The 2016 election season draws to a close, marking a turbulent journey for the Republican and Democratic nominees, a journey that was so often marred by misconduct. To cap off the campaigns, St. Mary’s hosted a discussion of the election that included not only the individuals at the top of their party’s ticket, but also contenders vying for a spot in the House of Representatives or the Senate. Professors Susan Grogan, Matt Fehrs, and Todd Eberly lead the event that dissected multiple issues ranging from the expected margin of victory in the presidential race to the course of action the next President will take regarding the issue of hydraulic fracturing.
To begin the discussion, Professor Eberly shed light on how competitive the race for our nation’s highest office became in the week leading up to Election Day. With the saga of Hillary Clinton’s email scandal not expected to conclude before the fateful day of November 8, Donald Trump gained ground on Clinton’s lead at the expense of third party candidate Gary Johnson whose campaign floundered in the final stretch. The consequence of a public misstep of such egregious nature has been made clear in the shrinking of the gap Clinton initially gained from the Presidential debates.
While all the members of the panel predicted a victory for the Clinton camp, the margin of victory proved to be a more difficult answer to pinpoint. As of November 2, an electoral map with no “toss ups” gives the edge to Clinton by a slim margin of eight electoral votes, but many states remain contested. The 132 electoral votes from 11 states that have yet to show signs of significantly leaning towards one candidate illustrate Professor Eberly’s remark that the 2016 election has the potential to be as disputed as the 2012 election between Mitt Romney and President Obama or as lopsided as the victory by Bill Clinton in 1996.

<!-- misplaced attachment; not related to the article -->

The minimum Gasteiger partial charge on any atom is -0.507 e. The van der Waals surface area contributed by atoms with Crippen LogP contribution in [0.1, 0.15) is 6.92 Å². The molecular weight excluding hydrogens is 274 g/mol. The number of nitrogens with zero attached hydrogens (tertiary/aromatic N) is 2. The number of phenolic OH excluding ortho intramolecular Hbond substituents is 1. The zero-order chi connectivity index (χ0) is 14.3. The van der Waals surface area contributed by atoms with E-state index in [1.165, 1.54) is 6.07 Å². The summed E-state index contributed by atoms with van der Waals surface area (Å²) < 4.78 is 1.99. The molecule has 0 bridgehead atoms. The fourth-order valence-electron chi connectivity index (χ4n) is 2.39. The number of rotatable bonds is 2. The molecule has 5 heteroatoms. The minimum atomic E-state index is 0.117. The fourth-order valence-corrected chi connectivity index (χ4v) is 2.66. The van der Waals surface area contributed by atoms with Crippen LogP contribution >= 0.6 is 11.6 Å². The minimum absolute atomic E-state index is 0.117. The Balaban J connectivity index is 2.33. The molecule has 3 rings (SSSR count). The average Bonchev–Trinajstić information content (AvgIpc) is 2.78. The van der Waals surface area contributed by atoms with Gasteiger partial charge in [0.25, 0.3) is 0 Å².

According to the panelists, a decisive factor in the 2016 race is the get-out-the-vote apparatus that the Clinton campaign has working in their favor. Moving down the ballot, the prognosis for the Republican Party is not burdened by the polarizing candidate atop the ticket; on the contrary, the G.O.P. has the opportunity to capture 33 gubernatorial races and retain a majority in both the House of Representatives and the Senate. Both Professor Grogan and Fehrs predicted that the Democratic Party will gain back a Senate majority while Professor Eberly maintained that the Republicans would retain control.
The interactive component of the evening compelled the audience to voice any questions about the election, fostering a spirit of respectful discussion essential to the St. Mary’s campus. Perhaps the most salient detail of the evening was the reminder that a Democratic victory in the executive branch has the potential, and likelihood, to be countered by a strong Republican presence in the legislative branch.